Sweeney/Ocean/Bourne in movie news, all in the same day!

I’m not one to overblog or even blog about future movie tidbits that much but today gave news to some films I’m interested in seeing this year. So I have to share. Forgive my lameness. I’m going back to Maltese Falcon after this short E!-like blog.

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Old Hollywood Feel
I just saw the official trailer for Ocean’s 13 and it looks so stylish and classy. Love Pacino as the addition to the cast. It feels like those classic glossy golden-age Hollywood all-star movies. I think I’m the only guy in the world who appreciates this trilogy beyond it being an exercise in style. It truly is a throwback to cool. Frank & Dino cool.

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The names’ Bourne. Jason Bourne.
The Bourne Ultimatum
international trailer just blew me away. I am officially stoked. The trailer just makes recent spy movies (ahem, particularly a beloved yet now revamped one) look like a cheap imitation.

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Raise your razor, Sweeney!
And finally, I am extremely excited about the pairing of legendary composer Stephen Sondheim and filmmaker Tim Burton reinventing Sondheim’s classic Sweeney Todd onto the screen. The casting is spot on and Depp (looking like Edward Scissorhand‘s long lost daddy) is going to be amazing as Sweeney. Helena Bonham Carter as Ms. Lovett? Alan Rickman as Judge Turpin? Sasha Baron Cohen as Pirelli? Christopher Lee as the Ghost? This is the cast of the year bar-none. Perfect fits.

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Cinematic Storytelling: Dreamgirls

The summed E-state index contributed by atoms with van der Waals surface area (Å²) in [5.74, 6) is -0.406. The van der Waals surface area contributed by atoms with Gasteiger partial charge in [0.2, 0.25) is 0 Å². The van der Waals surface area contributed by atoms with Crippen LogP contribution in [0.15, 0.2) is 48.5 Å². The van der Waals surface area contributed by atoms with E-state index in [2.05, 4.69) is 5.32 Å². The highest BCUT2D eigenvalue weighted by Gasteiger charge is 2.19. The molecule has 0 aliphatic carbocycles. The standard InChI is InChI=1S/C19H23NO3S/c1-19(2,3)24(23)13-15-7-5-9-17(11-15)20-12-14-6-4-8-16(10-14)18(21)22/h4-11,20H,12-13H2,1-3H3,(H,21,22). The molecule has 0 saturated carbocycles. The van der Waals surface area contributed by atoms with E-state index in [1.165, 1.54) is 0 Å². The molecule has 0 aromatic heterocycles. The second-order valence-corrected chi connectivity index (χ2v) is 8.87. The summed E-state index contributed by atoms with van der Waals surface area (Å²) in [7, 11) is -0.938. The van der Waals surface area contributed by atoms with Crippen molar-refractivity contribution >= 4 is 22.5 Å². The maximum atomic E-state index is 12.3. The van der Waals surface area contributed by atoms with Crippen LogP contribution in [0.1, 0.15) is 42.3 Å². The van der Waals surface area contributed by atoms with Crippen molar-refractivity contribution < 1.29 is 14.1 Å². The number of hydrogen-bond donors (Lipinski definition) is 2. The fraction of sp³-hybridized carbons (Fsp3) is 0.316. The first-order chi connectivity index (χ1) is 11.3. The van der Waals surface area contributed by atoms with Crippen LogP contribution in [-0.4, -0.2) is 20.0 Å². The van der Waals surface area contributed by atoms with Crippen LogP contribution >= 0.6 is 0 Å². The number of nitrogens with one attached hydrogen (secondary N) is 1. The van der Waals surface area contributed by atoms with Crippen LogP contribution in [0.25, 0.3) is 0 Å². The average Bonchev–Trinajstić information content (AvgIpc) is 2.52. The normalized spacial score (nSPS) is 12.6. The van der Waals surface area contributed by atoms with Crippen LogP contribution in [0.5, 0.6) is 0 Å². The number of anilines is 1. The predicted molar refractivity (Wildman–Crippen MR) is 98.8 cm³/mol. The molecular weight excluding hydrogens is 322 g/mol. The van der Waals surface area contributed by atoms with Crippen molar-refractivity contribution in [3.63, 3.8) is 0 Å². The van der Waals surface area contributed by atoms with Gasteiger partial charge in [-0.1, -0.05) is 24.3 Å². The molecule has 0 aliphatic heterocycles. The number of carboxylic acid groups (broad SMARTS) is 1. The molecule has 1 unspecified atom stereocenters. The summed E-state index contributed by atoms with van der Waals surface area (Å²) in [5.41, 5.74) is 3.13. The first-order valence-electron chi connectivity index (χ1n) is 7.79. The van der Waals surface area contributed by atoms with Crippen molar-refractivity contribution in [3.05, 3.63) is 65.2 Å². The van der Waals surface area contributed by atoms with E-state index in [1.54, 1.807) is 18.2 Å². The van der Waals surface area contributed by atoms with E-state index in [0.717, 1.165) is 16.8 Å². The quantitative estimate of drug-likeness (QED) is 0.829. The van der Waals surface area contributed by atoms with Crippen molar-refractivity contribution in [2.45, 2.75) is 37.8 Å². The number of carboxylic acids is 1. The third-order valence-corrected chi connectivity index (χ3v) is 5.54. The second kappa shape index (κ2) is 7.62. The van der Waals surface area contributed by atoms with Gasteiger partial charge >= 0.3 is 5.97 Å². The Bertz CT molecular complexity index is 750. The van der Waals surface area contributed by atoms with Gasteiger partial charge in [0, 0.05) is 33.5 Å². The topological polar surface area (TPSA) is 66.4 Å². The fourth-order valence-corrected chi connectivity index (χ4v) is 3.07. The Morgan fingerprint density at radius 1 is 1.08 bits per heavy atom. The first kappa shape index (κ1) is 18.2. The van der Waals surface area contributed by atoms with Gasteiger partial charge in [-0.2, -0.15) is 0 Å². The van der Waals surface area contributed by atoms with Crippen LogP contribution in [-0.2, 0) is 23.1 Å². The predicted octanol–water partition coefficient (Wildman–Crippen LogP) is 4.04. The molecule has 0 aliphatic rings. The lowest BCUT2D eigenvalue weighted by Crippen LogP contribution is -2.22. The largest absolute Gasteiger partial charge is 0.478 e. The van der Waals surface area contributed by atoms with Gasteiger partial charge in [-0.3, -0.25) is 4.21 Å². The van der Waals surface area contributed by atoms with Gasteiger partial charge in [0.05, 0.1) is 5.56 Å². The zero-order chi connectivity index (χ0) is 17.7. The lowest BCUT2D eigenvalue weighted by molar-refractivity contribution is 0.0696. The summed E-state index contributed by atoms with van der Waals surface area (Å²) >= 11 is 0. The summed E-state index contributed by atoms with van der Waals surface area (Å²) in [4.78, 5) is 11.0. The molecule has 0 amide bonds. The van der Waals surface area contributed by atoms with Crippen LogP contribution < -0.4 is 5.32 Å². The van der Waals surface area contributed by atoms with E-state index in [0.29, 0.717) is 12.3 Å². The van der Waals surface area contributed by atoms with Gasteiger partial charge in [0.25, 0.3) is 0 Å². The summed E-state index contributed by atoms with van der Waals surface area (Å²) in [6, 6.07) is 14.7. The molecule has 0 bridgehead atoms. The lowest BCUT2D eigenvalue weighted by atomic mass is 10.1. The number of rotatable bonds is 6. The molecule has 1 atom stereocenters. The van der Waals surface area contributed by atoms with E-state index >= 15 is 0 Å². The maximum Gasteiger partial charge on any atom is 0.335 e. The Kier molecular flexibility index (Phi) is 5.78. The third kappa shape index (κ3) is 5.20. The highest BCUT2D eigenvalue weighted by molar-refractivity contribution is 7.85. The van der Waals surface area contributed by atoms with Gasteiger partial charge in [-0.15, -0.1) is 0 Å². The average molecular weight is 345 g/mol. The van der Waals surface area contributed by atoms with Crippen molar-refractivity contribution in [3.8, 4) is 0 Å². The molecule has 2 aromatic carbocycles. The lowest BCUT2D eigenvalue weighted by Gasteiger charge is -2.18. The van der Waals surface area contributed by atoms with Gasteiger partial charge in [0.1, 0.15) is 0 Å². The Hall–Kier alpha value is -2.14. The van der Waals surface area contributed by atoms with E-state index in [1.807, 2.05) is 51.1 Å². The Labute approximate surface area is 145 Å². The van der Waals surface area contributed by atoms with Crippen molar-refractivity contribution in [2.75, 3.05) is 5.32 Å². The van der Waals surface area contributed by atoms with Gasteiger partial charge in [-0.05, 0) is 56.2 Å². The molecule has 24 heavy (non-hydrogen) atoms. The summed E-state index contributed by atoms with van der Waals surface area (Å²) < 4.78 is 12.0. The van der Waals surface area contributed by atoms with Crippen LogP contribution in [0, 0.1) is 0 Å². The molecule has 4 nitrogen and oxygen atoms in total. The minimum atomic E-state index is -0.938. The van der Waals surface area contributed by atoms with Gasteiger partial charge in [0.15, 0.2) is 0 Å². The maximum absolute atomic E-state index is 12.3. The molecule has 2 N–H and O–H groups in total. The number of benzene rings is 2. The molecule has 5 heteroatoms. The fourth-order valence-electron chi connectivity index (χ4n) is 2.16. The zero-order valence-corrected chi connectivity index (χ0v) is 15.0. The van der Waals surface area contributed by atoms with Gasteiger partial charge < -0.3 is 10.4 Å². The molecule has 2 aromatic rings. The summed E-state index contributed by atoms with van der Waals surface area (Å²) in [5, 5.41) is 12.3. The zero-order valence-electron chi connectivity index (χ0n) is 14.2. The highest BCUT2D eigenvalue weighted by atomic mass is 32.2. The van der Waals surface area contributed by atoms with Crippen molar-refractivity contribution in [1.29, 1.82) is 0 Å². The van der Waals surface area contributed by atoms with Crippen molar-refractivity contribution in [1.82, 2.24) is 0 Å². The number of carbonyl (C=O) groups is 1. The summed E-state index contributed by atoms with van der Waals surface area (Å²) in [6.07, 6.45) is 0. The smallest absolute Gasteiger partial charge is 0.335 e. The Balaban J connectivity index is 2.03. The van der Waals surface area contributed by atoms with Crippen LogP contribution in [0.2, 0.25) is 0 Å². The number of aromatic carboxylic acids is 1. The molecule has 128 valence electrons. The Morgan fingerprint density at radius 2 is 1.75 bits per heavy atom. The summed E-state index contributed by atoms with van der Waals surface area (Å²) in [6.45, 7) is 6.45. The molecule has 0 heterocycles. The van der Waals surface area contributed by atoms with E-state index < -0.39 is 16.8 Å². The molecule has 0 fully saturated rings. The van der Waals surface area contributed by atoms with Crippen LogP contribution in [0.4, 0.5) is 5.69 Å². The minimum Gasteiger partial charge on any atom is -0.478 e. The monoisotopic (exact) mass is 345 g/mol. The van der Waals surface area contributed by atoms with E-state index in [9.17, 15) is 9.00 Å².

It’s that time of year again when we give our filmmakers workshop. This year I’m using recent films because I’ve been told I rely heavily on the classics to drive my points across. So for these particular directing points I’m referencing Dreamgirls. I will be referencing Babel and The Departed also for the workshop and, yes, I will still be referencing the classics!

dd003 When I’m deep in production, I always make sure that I’m telling the story as seamlessly as possible. Hopefully, if I’ve trained my cinematic eye as I should have, I want to find the possible transitions within scenes because as the director, I want to keep the film moving forward as visually interesting as I can. This example above clearly shows how so much information can be given in one fluid transition.

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I like to find moments in the script that I can visually play with on set. It’s great to collaborate with my colleagues on how to tell the story and the background of our characters way beyond the words they say and the choices they make. If a script is really good, you’ve got a lot of themes and metaphors to play with. The example above is a great “visual” metaphor. The characters’ lives are played out on such a large stage that at a pivotal scene in the film, the lights dim much like a theatrical stage with a spotlight on the lone character. It just helps bring back the themes and the origins of the film.

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This example is pretty darn cool. In a heavily choreographed dance number in the film, the filmmakers decide to “choreograph” a little of the visuals with the sequence. It’s fascinating how the filmmakers use a lot of match-cuts and rhythmic editing to create a fascinating montage. This example above is a great match cut. As the dancers rehearse the dance number, the song climbs the top of the pop charts and the whole montage intercuts with scenes of urban landscape and the dancers.